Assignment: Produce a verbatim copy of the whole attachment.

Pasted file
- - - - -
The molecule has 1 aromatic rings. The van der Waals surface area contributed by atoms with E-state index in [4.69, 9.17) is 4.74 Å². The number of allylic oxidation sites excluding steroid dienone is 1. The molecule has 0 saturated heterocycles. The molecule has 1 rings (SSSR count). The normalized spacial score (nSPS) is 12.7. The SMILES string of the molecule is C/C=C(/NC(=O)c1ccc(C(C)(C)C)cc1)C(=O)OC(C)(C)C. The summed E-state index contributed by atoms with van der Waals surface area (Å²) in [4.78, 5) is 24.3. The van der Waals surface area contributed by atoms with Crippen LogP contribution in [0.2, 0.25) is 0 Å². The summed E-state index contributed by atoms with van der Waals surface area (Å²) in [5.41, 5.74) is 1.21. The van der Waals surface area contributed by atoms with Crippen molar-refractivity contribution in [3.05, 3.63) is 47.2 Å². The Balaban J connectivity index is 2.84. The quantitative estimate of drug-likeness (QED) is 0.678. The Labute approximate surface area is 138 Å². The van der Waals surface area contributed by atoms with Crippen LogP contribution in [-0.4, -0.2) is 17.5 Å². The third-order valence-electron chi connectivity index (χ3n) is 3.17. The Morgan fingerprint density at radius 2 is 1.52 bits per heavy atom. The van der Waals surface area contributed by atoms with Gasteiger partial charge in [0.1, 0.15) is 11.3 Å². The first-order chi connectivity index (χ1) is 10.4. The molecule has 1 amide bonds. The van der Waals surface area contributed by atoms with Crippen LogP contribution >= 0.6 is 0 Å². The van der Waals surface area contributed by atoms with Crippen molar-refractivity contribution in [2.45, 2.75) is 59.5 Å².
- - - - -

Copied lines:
The molecule has 1 aromatic rings. The van der Waals surface area contributed by atoms with E-state index in [4.69, 9.17) is 4.74 Å². The number of allylic oxidation sites excluding steroid dienone is 1. The molecule has 0 saturated heterocycles. The molecule has 1 rings (SSSR count). The normalized spacial score (nSPS) is 12.7. The SMILES string of the molecule is C/C=C(/NC(=O)c1ccc(C(C)(C)C)cc1)C(=O)OC(C)(C)C. The summed E-state index contributed by atoms with van der Waals surface area (Å²) in [4.78, 5) is 24.3. The van der Waals surface area contributed by atoms with Crippen LogP contribution in [0.2, 0.25) is 0 Å². The summed E-state index contributed by atoms with van der Waals surface area (Å²) in [5.41, 5.74) is 1.21. The van der Waals surface area contributed by atoms with Crippen molar-refractivity contribution in [3.05, 3.63) is 47.2 Å². The Balaban J connectivity index is 2.84. The quantitative estimate of drug-likeness (QED) is 0.678. The Labute approximate surface area is 138 Å². The van der Waals surface area contributed by atoms with Crippen LogP contribution in [-0.4, -0.2) is 17.5 Å². The third-order valence-electron chi connectivity index (χ3n) is 3.17. The Morgan fingerprint density at radius 2 is 1.52 bits per heavy atom. The van der Waals surface area contributed by atoms with Gasteiger partial charge in [0.1, 0.15) is 11.3 Å². The first-order chi connectivity index (χ1) is 10.4. The molecule has 1 amide bonds. The van der Waals surface area contributed by atoms with Crippen LogP contribution >= 0.6 is 0 Å². The van der Waals surface area contributed by atoms with Crippen molar-refractivity contribution in [2.45, 2.75) is 59.5 Å².